David Robert Leestma
And through faith, David still speaks
Our family had just made another long move with the Air Force shortly after having been told by our previous doctor that we would be expecting another healthy baby. However, after the first appointment with our new OBGYN, our lives were turned upside down as we heard the devastating news that our son had significant birth defects and Down syndrome.
Our third child, David Robert, was unexpectedly diagnosed with Trisomy 21, a duodenal atresia, and an atrial ventricular septal defect at 32 weeks. In our broken state, we quickly realized that while this was not our plan or what we envisioned for our family, we would have to fight for our son. It felt like our world was crashing down around us. Slowly we began to feel the presence of God draw near as He reminded us that our lives were not shattering, but falling into place, just as He had always planned for our family. He had uniquely and intentionally created our son.
While every doctor we met expressed astonishment that David’s significant medical issues had all been missed, we knew that God had been protecting us and showed us that His sovereign timing is always better than our own. We began our new routine by seeing all the specialists and preparing for a life of surgeries, therapies, and long-term care.
However, our fight unexpectedly came to an end on September 3, 2020 when we heard those earth-shattering words, “There is no heartbeat.” Our son was already in the arms of the One who created him. We were admitted that afternoon into Labor and Delivery to be induced. I was essentially being asked to do the unthinkable — labor and deliver our dead son; something no one should ever be asked to do. The drive to the hospital, the walk to our L&D room, every step of the way we were getting closer to the inevitable… our last moments with David.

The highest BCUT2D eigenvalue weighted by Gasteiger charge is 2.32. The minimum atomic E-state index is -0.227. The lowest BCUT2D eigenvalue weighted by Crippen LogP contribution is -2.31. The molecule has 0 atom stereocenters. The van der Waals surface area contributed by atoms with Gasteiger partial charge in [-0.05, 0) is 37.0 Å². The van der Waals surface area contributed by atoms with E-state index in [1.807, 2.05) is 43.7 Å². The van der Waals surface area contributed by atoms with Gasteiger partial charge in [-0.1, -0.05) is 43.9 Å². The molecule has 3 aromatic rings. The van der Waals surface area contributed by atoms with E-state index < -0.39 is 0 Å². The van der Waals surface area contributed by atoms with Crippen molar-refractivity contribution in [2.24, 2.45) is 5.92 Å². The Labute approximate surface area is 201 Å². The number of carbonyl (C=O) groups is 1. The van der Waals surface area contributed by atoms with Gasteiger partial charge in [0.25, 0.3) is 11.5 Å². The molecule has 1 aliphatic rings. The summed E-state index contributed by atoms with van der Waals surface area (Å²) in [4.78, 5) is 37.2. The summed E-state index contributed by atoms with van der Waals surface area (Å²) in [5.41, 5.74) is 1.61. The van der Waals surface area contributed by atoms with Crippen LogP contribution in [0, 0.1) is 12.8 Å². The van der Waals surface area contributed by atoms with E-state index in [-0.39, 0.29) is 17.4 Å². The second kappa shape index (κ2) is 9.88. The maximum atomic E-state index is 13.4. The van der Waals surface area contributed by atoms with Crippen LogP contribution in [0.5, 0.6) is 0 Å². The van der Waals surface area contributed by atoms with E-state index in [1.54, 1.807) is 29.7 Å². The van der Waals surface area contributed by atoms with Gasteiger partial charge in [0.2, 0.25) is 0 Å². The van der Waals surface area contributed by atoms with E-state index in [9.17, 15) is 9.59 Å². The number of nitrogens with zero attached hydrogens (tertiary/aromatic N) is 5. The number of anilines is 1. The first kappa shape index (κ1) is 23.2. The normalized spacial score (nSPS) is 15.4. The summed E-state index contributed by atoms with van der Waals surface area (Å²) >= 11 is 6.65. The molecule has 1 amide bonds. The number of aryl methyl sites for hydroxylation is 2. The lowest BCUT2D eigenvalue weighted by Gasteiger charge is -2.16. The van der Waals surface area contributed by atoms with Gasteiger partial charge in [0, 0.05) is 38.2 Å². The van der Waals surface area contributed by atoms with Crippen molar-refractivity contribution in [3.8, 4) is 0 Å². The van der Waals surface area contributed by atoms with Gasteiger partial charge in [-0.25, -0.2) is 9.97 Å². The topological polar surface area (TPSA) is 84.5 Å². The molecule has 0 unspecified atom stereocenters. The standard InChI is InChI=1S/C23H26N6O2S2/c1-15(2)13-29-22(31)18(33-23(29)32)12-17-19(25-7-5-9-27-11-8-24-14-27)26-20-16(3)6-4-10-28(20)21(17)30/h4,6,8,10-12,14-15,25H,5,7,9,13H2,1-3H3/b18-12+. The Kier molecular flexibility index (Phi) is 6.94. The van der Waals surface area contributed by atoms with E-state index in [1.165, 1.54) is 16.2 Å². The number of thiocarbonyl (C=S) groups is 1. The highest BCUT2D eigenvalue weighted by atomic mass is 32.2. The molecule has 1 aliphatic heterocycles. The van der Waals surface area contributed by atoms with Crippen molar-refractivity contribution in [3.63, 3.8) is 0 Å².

But in those moments of indescribable pain, God showed up. So many people came along side us to give us the strength and encouragement to endure that day. We didn’t know it at the time, but a friend had reached out to Abel Speaks for us. From that moment, Abel Speaks has been a huge part of David’s story. Within hours of David passing, they were on the phone with the hospital, making arrangements we couldn’t have made for ourselves. We listened to the Abel Speaks playlist all day, filling our room with worship music. As we held David for the first time, feeling the warmth he still carried from my body and experiencing the weight of our full-term baby in our arms, we felt the Lord’s peace in a tangible way. In that moment, the words of the song, “God You’re So Good” washed over us.
Abel Speaks has been a beacon of hope that has had a lasting impact on our family. In the days, weeks, and months that have passed, they’ve stepped into our lives when we were most vulnerable. While we were strangers, they took us in as family. Being a parent of loss can be extremely isolating, but they have provided support and a community where there is an unspoken understanding of suffering and grief. A place where we can be truly known and see the fruit of those who have suffered and endured before us.
We cherished every moment we shared with David this side of eternity, and he will always be our son and a little brother to Andrew and Sarah. While we never had the privilege of caring for David outside the womb, we are immensely grateful for the change David’s life has made in our own lives and the impact David has had on those around us. He has enriched and blessed our lives deeply and, while short, his life has taught us what true joy looks like and has provided a new perspective through which to view life.
It has been worth every moment of suffering. So we will continue to cling to God’s promises and His steadfast hope that anchors our souls, knowing that death is not the end. It is an honor to share David’s story and the hope we have in Christ. After losing our son, we echo Job’s sentiments, “The LORD gave and the LORD has taken away; may the name of the LORD be praised.” [Job 1:21]
– Peter & Kimberly Leestma, in memory of David Robert